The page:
WHILE THEY SLEPT: AN INQUIRY INTO THE MURDER OF A FAMILY, by Kathryn Harrison, Random House, 291 pages, $25

Kathryn Harrison, a prolific author of both fiction and nonfiction, has written a true crime story with a powerful message: The consequences of child abuse are inescapable.

After the manner of Truman Capote's classic work, "In Cold Blood," she traces the events of a family murder as gleaned from documents and interviews with remaining family members, friends, police and social workers in Jackson County, Ore.

The basic facts are as follows: On April 27, 1984, 18-year-old Billy Gilley Jr. took a baseball bat and beat his sleeping parents to death. When his 11-year-old sister, Becky, caught him in the act, he killed her, too. Finally, he went upstairs to his 16-year-old sister, Jody, and told her, "We're free!"

He suggested she get dressed so they could run off together.

Later, a jury found Billy guilty of three counts of aggravated murder and he was given three consecutive life sentences. His sister, Jody, was the prosecution's sole material witness.

In her copious research, Harrison spoke at length with Billy in prison and Jody, who has tried to pick up her life and move on. Ironically, although Billy thought Jody felt the same way about their parents as he did, she tells an entirely different story. She remains shocked and horrified at what her brother did.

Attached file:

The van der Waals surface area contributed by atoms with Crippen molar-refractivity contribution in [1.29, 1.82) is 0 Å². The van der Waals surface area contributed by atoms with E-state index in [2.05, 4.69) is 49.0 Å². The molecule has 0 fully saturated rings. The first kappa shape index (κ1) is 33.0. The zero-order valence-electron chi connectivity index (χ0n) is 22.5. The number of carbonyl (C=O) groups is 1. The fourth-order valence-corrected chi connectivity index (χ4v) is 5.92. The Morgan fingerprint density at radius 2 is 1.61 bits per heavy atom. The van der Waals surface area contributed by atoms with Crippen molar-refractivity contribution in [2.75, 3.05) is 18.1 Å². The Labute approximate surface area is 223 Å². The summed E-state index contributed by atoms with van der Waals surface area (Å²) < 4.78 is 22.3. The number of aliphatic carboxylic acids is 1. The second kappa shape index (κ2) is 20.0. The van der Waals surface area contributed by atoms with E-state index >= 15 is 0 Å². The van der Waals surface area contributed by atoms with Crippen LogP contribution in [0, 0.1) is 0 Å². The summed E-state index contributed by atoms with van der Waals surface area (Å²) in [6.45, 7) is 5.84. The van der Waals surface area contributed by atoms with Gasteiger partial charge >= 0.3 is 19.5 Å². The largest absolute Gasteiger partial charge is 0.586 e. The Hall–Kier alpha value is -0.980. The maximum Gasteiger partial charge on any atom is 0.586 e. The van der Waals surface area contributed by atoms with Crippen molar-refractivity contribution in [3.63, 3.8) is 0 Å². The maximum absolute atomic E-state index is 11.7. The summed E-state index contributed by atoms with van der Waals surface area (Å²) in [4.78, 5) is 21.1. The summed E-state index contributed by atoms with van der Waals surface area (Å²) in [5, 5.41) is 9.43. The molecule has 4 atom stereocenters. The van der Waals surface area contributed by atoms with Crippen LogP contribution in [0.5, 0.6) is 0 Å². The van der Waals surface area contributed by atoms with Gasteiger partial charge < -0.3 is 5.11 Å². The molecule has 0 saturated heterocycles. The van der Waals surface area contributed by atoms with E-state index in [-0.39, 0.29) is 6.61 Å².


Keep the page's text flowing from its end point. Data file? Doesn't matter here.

Harrison clearly convinces the reader that the children of the Gilley family were seriously abused by their parents and that Billy received the most serious abuse. The father often took his little son to a diving board, clutched him close to his body and jumped into the swimming pool, taking care to push young Billy as deep as he could.

The child was totally traumatized and grew up to hate his father.

As Harrison tells this story, she weaves into it her own frightening experiences with child abuse at the hands of her own father, who used her as his sexual object. Because she, too, was an abused child, she readily identified with the Gilley children.

Yet, she is careful throughout to stick to known facts and to deal with the different accounts. Harrison is a gifted writer who tells a story beautifully, even when it concerns what she sees as evil.

While Billy continually works out the horrible effects of his act in the walls of a prison, Jody, now 37, and educated at Georgetown University, is a communications strategist who has had several high-powered jobs. In the process, Harrison concludes, she has "either buried or silenced or lost the girl she was."

This excellent book will be devoured by educators who try to come to grips with the lasting effects of the traumas of childhood.


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